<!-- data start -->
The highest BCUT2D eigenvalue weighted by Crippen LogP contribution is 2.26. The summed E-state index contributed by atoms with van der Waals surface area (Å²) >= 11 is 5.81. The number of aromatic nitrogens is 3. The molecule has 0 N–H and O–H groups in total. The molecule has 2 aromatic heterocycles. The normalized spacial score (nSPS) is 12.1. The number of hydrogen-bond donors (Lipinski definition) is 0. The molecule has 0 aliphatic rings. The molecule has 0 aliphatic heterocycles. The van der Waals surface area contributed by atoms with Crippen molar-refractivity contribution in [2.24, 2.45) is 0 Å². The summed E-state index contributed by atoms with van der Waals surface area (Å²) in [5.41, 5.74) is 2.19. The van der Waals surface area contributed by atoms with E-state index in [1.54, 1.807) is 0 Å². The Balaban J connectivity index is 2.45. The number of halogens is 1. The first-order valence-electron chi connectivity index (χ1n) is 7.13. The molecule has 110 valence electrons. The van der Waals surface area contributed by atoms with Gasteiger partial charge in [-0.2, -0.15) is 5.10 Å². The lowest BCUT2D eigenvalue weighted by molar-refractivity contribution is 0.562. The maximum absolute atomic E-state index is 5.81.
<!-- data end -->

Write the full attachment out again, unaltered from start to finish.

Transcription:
The highest BCUT2D eigenvalue weighted by Crippen LogP contribution is 2.26. The summed E-state index contributed by atoms with van der Waals surface area (Å²) >= 11 is 5.81. The number of aromatic nitrogens is 3. The molecule has 0 N–H and O–H groups in total. The molecule has 2 aromatic heterocycles. The normalized spacial score (nSPS) is 12.1. The number of hydrogen-bond donors (Lipinski definition) is 0. The molecule has 0 aliphatic rings. The molecule has 0 aliphatic heterocycles. The van der Waals surface area contributed by atoms with Crippen molar-refractivity contribution in [2.24, 2.45) is 0 Å². The summed E-state index contributed by atoms with van der Waals surface area (Å²) in [5.41, 5.74) is 2.19. The van der Waals surface area contributed by atoms with E-state index in [1.54, 1.807) is 0 Å². The Balaban J connectivity index is 2.45. The number of halogens is 1. The first-order valence-electron chi connectivity index (χ1n) is 7.13. The molecule has 110 valence electrons. The van der Waals surface area contributed by atoms with Gasteiger partial charge in [-0.2, -0.15) is 5.10 Å². The lowest BCUT2D eigenvalue weighted by molar-refractivity contribution is 0.562. The maximum absolute atomic E-state index is 5.81.